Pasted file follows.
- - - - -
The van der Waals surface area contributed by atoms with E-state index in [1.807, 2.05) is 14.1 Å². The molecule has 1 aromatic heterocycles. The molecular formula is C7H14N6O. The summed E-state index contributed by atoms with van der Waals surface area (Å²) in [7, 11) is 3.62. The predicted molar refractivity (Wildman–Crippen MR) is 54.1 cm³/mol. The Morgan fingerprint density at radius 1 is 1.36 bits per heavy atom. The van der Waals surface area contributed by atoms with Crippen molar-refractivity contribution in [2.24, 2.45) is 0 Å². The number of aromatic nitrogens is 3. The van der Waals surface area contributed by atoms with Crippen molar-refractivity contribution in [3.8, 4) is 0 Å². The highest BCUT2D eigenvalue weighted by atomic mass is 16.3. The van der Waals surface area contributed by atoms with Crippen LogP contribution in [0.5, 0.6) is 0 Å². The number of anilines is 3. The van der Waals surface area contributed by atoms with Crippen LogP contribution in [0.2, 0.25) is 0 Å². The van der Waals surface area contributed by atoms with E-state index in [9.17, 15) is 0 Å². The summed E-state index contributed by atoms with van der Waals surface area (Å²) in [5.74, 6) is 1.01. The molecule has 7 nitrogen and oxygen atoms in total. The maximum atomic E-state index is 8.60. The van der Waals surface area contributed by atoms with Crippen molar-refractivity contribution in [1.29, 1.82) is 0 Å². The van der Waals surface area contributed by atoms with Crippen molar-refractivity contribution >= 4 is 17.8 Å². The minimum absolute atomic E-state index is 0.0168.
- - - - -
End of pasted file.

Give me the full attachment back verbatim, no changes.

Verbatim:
The van der Waals surface area contributed by atoms with E-state index in [1.807, 2.05) is 14.1 Å². The molecule has 1 aromatic heterocycles. The molecular formula is C7H14N6O. The summed E-state index contributed by atoms with van der Waals surface area (Å²) in [7, 11) is 3.62. The predicted molar refractivity (Wildman–Crippen MR) is 54.1 cm³/mol. The Morgan fingerprint density at radius 1 is 1.36 bits per heavy atom. The van der Waals surface area contributed by atoms with Crippen molar-refractivity contribution in [2.24, 2.45) is 0 Å². The number of aromatic nitrogens is 3. The van der Waals surface area contributed by atoms with Crippen molar-refractivity contribution in [3.8, 4) is 0 Å². The highest BCUT2D eigenvalue weighted by atomic mass is 16.3. The van der Waals surface area contributed by atoms with Crippen LogP contribution in [0.5, 0.6) is 0 Å². The number of anilines is 3. The van der Waals surface area contributed by atoms with Crippen LogP contribution in [0.2, 0.25) is 0 Å². The van der Waals surface area contributed by atoms with E-state index in [9.17, 15) is 0 Å². The summed E-state index contributed by atoms with van der Waals surface area (Å²) in [5.74, 6) is 1.01. The molecule has 7 nitrogen and oxygen atoms in total. The maximum atomic E-state index is 8.60. The van der Waals surface area contributed by atoms with Crippen molar-refractivity contribution in [1.29, 1.82) is 0 Å². The van der Waals surface area contributed by atoms with Crippen molar-refractivity contribution >= 4 is 17.8 Å². The minimum absolute atomic E-state index is 0.0168.